Developer Larian Studios has revealed that PC RPG Divinity: Original Sin has sold in excess of 500k units.
The game has been the single best selling on Steam for much of the summer and has already recouped its development costs.
It has sold well over half a million units by now – mostly from Steam, with 10 per cent from retail,” boss Swen Vincke said. ‘Break even’ has been reached, our debts have been paid and we are now in the profitable zone. While not all of the money is for us as we had private investors on board, the game did sufficiently well for us to envision funding our next endeavours with it, meaning we’re pretty happy about its performance.
So much for turn-based fantasy RPGs not selling, crowdfunding not working and a developer like us not being capable of bringing a game to market without the help of seasoned publishers.”
Vincke also went in to some detail about the pressures his team faced throughout the game’s development.
The release of D:OS was one big crunch period with all the good and bad that come with it,” he said. If the game ultimately did well, it’s because of the outstanding performance of the team when ‘the going got tough and the tough got going’.
A lot of the crunch was caused by our decision to listen to the feedback we received through our Kickstarter and Steam Early Access communities. This meant extra delays however, which in turn meant a need for extra budget.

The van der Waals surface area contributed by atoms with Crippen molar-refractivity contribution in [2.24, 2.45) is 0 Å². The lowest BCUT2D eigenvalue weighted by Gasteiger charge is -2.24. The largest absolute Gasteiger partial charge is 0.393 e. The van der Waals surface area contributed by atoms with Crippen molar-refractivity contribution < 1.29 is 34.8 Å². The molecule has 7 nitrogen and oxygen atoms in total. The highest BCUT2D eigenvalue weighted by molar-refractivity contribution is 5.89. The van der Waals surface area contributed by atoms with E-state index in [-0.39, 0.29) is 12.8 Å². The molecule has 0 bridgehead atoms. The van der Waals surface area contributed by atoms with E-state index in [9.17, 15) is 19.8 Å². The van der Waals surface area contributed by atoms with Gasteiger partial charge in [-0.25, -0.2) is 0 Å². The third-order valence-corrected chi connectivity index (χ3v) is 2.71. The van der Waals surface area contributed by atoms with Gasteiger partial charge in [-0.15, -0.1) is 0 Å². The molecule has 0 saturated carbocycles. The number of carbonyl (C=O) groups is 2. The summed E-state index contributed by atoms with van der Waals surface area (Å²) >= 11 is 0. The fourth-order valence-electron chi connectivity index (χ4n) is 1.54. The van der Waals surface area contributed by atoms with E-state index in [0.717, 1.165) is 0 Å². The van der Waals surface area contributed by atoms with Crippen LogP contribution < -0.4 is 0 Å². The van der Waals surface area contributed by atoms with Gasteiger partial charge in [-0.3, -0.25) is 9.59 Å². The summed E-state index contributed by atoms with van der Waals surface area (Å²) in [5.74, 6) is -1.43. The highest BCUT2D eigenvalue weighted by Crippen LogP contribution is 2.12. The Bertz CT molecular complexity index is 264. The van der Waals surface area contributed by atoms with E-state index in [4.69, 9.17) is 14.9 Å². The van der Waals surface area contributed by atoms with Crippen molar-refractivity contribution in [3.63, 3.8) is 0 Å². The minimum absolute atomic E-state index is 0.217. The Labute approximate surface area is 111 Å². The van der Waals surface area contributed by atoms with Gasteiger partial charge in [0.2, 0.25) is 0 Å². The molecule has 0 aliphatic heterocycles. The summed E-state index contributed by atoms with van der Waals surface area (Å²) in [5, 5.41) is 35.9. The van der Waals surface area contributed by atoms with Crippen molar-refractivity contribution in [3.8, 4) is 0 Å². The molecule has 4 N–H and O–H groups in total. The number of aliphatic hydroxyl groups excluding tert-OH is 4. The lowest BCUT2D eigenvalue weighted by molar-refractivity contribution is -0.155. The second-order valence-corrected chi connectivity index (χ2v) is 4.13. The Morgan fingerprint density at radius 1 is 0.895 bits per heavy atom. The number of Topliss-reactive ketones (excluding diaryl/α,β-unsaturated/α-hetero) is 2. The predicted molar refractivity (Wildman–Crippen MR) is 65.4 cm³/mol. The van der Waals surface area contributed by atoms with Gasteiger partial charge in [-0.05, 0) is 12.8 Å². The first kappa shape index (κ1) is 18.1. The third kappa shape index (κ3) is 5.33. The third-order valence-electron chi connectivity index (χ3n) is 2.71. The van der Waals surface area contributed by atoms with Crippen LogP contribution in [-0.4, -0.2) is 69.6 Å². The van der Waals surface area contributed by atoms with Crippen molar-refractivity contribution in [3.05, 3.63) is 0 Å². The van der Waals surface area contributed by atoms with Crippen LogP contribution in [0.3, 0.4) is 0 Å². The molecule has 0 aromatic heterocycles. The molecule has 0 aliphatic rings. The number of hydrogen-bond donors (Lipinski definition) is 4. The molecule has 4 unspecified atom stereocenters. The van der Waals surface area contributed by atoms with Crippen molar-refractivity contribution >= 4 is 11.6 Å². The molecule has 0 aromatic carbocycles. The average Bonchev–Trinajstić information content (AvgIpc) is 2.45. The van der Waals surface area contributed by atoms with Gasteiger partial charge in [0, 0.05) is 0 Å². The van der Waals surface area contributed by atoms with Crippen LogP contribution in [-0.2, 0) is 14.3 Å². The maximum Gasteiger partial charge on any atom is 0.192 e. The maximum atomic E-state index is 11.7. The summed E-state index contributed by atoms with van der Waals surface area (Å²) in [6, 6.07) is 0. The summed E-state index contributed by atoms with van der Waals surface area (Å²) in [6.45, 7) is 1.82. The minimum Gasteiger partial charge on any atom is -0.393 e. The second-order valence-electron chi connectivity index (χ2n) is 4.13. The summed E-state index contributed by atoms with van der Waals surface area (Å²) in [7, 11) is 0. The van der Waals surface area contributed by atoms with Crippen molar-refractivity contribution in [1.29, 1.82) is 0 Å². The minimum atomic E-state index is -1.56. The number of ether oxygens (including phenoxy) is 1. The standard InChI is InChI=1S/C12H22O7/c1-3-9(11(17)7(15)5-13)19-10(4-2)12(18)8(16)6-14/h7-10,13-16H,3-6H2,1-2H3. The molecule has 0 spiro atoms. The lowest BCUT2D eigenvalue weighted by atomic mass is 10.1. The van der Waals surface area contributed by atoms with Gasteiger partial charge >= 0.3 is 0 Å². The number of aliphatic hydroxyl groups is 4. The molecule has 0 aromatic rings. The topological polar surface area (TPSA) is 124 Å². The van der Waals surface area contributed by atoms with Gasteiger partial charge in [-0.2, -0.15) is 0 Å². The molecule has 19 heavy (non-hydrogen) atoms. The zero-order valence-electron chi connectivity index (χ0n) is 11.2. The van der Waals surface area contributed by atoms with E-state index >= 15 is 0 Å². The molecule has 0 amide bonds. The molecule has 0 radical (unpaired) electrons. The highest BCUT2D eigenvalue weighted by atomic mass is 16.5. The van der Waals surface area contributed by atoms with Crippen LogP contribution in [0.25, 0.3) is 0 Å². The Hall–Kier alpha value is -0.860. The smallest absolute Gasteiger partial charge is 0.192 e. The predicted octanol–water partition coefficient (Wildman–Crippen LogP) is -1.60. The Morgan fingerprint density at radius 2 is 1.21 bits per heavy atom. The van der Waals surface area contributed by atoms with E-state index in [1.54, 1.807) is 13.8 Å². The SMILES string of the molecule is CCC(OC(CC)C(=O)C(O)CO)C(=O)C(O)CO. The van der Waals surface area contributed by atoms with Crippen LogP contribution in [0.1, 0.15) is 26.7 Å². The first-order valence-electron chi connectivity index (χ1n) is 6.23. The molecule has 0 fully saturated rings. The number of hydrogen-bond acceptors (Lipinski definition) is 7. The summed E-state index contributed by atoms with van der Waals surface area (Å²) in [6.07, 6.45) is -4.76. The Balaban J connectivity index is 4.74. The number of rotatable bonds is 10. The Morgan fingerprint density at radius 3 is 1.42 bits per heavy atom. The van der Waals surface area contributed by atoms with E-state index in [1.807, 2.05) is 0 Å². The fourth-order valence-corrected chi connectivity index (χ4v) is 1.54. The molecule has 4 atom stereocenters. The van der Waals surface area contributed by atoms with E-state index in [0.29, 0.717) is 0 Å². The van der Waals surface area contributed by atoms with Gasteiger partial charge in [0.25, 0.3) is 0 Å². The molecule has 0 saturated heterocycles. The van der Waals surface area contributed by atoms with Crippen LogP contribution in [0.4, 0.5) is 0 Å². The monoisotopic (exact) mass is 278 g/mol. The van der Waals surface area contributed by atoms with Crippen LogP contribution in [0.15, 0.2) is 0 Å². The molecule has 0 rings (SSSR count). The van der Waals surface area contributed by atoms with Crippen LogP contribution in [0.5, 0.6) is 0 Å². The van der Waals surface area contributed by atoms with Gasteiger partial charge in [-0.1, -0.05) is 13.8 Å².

Steam Early Access was getting us some money but unfortunately that wasn’t sufficient. We needed to pay back our creditors who were all under the conviction that the game would be out sooner. When, to my surprise, it turned out that they didn’t share our belief that everything was going to be ok and even better if we listened to the feedback, I had to engage in a lot of fun conversations. Between it’s ready when it’s done” and actually following up on that mantra, there unfortunately lies a big gap that can only be bridged with financial stamina.
I think we would’ve continued development even longer, but when I had to dash to a far away place where lived the one last bank director who still wanted to give us sufficient credit to pay a part of what we owed to another bank, it was clear that we needed to finish. I wasn’t joking when I said it was all in.”
Vincke also says that despite the game’s success his studio is unlikely to crowdfund any of its future titles.
The foreseeable future for Larian (i.e. the next couple of years) is going to see us making further progress in improving our RPG craft and creating dense game worlds with hopefully new and innovative gameplay systems based on old school values.
The current thinking is that we shouldn’t go back to Kickstarter. That’s not because we’re ungrateful of the support we received through our Kickstarter community or because all those rewards caused a bit of extra work, but because I think the crowdfunding pool is limited and it should be fished in by those who really need it.
Since we now can, I think we should first invest ourselves and then see if we need extra funds to fuel our ambitions. Only then it makes sense to look at crowd funding. I know several of our backers will be displeased by this, so it could be that we still change our minds, but if that is the case, I do think the the format we’ll use or the way we’ll do it will be different than how we did it for Divinity: Original Sin.”